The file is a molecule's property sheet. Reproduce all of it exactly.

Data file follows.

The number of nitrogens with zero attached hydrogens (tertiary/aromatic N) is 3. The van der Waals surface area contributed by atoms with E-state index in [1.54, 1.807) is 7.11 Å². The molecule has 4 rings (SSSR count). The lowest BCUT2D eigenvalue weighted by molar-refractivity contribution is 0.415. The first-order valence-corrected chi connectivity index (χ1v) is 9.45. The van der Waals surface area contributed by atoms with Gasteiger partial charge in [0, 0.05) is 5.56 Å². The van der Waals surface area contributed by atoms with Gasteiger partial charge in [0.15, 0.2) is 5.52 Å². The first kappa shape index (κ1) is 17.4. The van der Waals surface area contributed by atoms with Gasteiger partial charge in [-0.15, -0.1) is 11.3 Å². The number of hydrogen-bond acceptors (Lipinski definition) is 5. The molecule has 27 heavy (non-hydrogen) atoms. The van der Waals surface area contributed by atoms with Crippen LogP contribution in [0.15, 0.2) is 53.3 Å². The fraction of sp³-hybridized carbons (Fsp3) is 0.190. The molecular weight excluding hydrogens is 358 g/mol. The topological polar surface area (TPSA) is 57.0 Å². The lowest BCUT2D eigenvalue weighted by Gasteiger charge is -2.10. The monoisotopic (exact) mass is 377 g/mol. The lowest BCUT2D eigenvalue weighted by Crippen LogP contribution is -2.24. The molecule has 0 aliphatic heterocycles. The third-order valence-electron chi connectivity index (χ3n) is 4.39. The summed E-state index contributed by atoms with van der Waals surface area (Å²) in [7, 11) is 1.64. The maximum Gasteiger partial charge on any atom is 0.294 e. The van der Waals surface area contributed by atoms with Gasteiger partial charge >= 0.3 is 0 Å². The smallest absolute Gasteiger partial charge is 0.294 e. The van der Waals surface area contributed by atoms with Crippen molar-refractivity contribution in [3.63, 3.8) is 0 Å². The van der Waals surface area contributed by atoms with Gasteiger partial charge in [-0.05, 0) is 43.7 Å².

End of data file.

The number of nitrogens with zero attached hydrogens (tertiary/aromatic N) is 3. The van der Waals surface area contributed by atoms with E-state index in [1.54, 1.807) is 7.11 Å². The molecule has 4 rings (SSSR count). The lowest BCUT2D eigenvalue weighted by molar-refractivity contribution is 0.415. The first-order valence-corrected chi connectivity index (χ1v) is 9.45. The van der Waals surface area contributed by atoms with Gasteiger partial charge in [0, 0.05) is 5.56 Å². The van der Waals surface area contributed by atoms with Gasteiger partial charge in [0.15, 0.2) is 5.52 Å². The first kappa shape index (κ1) is 17.4. The van der Waals surface area contributed by atoms with Gasteiger partial charge in [-0.15, -0.1) is 11.3 Å². The number of hydrogen-bond acceptors (Lipinski definition) is 5. The molecule has 27 heavy (non-hydrogen) atoms. The van der Waals surface area contributed by atoms with Crippen LogP contribution in [0.15, 0.2) is 53.3 Å². The fraction of sp³-hybridized carbons (Fsp3) is 0.190. The molecular weight excluding hydrogens is 358 g/mol. The topological polar surface area (TPSA) is 57.0 Å². The lowest BCUT2D eigenvalue weighted by Gasteiger charge is -2.10. The monoisotopic (exact) mass is 377 g/mol. The lowest BCUT2D eigenvalue weighted by Crippen LogP contribution is -2.24. The molecule has 0 aliphatic heterocycles. The third-order valence-electron chi connectivity index (χ3n) is 4.39. The summed E-state index contributed by atoms with van der Waals surface area (Å²) in [7, 11) is 1.64. The maximum Gasteiger partial charge on any atom is 0.294 e. The van der Waals surface area contributed by atoms with Gasteiger partial charge >= 0.3 is 0 Å². The smallest absolute Gasteiger partial charge is 0.294 e. The van der Waals surface area contributed by atoms with Crippen molar-refractivity contribution in [3.63, 3.8) is 0 Å². The van der Waals surface area contributed by atoms with Gasteiger partial charge in [-0.05, 0) is 43.7 Å².